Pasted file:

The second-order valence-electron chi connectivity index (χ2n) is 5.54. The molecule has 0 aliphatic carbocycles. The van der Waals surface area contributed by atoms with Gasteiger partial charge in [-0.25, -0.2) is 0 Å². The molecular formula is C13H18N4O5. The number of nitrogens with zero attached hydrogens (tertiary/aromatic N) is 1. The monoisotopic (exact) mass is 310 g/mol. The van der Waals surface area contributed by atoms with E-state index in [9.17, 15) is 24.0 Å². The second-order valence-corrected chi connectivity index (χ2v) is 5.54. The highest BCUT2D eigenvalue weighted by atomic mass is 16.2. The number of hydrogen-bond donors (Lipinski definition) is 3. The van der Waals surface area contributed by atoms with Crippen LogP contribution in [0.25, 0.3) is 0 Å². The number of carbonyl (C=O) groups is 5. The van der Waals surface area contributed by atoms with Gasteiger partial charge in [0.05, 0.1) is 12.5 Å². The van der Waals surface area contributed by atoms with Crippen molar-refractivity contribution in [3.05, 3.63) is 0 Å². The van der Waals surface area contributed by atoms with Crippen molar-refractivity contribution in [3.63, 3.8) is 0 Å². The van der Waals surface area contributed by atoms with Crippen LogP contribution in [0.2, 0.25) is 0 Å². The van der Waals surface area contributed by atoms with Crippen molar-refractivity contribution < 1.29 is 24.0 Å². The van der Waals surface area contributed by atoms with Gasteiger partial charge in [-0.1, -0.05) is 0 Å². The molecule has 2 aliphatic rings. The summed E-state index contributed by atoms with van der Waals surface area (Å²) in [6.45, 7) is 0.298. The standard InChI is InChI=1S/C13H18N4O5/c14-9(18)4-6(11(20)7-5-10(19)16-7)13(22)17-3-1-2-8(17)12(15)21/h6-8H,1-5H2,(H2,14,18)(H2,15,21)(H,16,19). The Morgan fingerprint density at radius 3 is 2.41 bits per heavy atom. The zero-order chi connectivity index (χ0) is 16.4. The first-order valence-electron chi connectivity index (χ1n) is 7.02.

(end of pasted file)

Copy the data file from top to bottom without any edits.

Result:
The second-order valence-electron chi connectivity index (χ2n) is 5.54. The molecule has 0 aliphatic carbocycles. The van der Waals surface area contributed by atoms with Gasteiger partial charge in [-0.25, -0.2) is 0 Å². The molecular formula is C13H18N4O5. The number of nitrogens with zero attached hydrogens (tertiary/aromatic N) is 1. The monoisotopic (exact) mass is 310 g/mol. The van der Waals surface area contributed by atoms with E-state index in [9.17, 15) is 24.0 Å². The second-order valence-corrected chi connectivity index (χ2v) is 5.54. The highest BCUT2D eigenvalue weighted by atomic mass is 16.2. The number of hydrogen-bond donors (Lipinski definition) is 3. The van der Waals surface area contributed by atoms with Crippen LogP contribution in [0.25, 0.3) is 0 Å². The number of carbonyl (C=O) groups is 5. The van der Waals surface area contributed by atoms with Gasteiger partial charge in [0.05, 0.1) is 12.5 Å². The van der Waals surface area contributed by atoms with Crippen molar-refractivity contribution in [3.05, 3.63) is 0 Å². The van der Waals surface area contributed by atoms with Crippen molar-refractivity contribution in [3.63, 3.8) is 0 Å². The van der Waals surface area contributed by atoms with Crippen LogP contribution in [0.2, 0.25) is 0 Å². The van der Waals surface area contributed by atoms with Crippen molar-refractivity contribution < 1.29 is 24.0 Å². The van der Waals surface area contributed by atoms with Gasteiger partial charge in [-0.1, -0.05) is 0 Å². The molecule has 2 aliphatic rings. The summed E-state index contributed by atoms with van der Waals surface area (Å²) in [6.45, 7) is 0.298. The standard InChI is InChI=1S/C13H18N4O5/c14-9(18)4-6(11(20)7-5-10(19)16-7)13(22)17-3-1-2-8(17)12(15)21/h6-8H,1-5H2,(H2,14,18)(H2,15,21)(H,16,19). The Morgan fingerprint density at radius 3 is 2.41 bits per heavy atom. The zero-order chi connectivity index (χ0) is 16.4. The first-order valence-electron chi connectivity index (χ1n) is 7.02.